Though each side of the debate can find sources to support its position, it suffices to say here that economics literature is replete with procompetitive justifications for a manufacturer’s use of resale price maintenance. See, e.g., Brief for Economists as Amici Curiae 16 (“In the theoretical literature, it is essentially undisputed that minimum [resale price maintenance] can have procompetitive effects and that under a variety of market conditions it is unlikely to have anticompetitive effects”); Brief for United States as Amicus Curiae 9 (“[T]here is a widespread consensus that permitting a manufacturer to control the price at which its goods are sold may promote interbrand competition and consumer welfare in a variety of ways”); ABA Section of Antitrust Law, Antitrust Law and Economics of Product Distribution 76 (2006) (“[T]he bulk of the economic literature on [resale price maintenance] suggests that [it] is more likely to be used to enhance efficiency than for anticompetitive purposes”); see also H. Hovenkamp, The Antitrust Enterprise: Principle and Execution 184–191 (2005) (hereinafter Hovenkamp); R. Bork, The Antitrust Paradox 288–291 (1978) (hereinafter Bork). Even those more skeptical of resale price maintenance acknowledge it can have procompetitive effects. See, e.g., Brief for William S. Comanor et al. as Amici Curiae 3 (“[G]iven [the] diversity of effects [of resale price maintenance], one could reasonably take the position that a rule of reason rather than a per se approach is warranted”); F.M. Scherer & D. Ross, Industrial Market Structure and Economic Performance 558 (3d ed. 1990) (hereinafter Scherer & Ross) (“The overall balance between benefits and costs [of resale price maintenance] is probably close”).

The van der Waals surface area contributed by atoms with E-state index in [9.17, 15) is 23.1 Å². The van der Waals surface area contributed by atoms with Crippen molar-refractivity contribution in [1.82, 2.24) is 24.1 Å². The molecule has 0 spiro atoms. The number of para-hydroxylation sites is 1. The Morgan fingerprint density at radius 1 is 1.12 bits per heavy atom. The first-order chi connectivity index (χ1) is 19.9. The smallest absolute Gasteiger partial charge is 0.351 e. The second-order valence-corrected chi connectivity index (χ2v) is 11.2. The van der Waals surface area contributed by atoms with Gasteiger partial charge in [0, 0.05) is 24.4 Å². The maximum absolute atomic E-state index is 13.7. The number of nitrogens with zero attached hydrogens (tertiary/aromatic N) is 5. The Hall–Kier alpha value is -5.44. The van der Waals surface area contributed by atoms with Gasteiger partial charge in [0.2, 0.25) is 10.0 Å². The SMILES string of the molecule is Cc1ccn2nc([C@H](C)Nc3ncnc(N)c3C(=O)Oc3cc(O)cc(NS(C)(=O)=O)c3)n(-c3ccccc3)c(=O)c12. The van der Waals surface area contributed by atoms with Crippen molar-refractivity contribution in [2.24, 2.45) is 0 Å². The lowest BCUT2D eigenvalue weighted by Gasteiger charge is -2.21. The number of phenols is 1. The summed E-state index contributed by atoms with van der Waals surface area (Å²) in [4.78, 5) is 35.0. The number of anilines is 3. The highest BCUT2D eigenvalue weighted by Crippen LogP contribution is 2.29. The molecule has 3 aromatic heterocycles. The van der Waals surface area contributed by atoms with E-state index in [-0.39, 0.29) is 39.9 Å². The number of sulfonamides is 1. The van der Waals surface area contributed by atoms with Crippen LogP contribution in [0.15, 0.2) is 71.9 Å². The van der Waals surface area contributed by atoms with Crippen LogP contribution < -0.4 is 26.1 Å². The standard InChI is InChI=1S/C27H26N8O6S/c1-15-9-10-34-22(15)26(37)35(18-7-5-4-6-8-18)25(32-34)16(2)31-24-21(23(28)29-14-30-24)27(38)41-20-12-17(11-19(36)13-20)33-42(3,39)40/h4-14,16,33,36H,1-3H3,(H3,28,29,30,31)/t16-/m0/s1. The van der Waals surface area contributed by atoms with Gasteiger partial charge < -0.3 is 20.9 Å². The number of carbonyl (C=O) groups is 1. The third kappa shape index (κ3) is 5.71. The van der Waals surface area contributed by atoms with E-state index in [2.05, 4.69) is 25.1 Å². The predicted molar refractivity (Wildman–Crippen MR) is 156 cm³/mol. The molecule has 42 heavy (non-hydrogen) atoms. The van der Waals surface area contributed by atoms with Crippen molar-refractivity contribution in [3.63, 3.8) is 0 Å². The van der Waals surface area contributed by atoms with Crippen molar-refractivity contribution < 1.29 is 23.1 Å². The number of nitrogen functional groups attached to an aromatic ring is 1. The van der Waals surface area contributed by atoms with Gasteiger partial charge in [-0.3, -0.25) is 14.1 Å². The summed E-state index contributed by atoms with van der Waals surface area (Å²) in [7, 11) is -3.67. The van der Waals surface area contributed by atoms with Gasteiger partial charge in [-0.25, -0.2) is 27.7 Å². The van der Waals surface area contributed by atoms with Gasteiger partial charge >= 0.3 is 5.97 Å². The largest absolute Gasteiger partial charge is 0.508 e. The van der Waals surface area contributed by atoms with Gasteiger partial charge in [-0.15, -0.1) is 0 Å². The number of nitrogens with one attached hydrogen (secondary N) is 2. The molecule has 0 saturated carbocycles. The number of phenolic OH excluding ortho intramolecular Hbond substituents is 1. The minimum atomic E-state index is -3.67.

The few recent studies documenting the competitive effects of resale price maintenance also cast doubt on the conclusion that the practice meets the criteria for a per se rule. See T. Overstreet, Resale Price Maintenance: Economic Theories and Empirical Evidence 170 (1983) (hereinafter Overstreet) (noting that “[e]fficient uses of [resale price maintenance] are evidently not unusual or rare”); see also Ippolito, Resale Price Maintenance: Empirical Evidence From Litigation, 34 J. Law & Econ. 263, 292–293 (1991) (hereinafter Ippolito).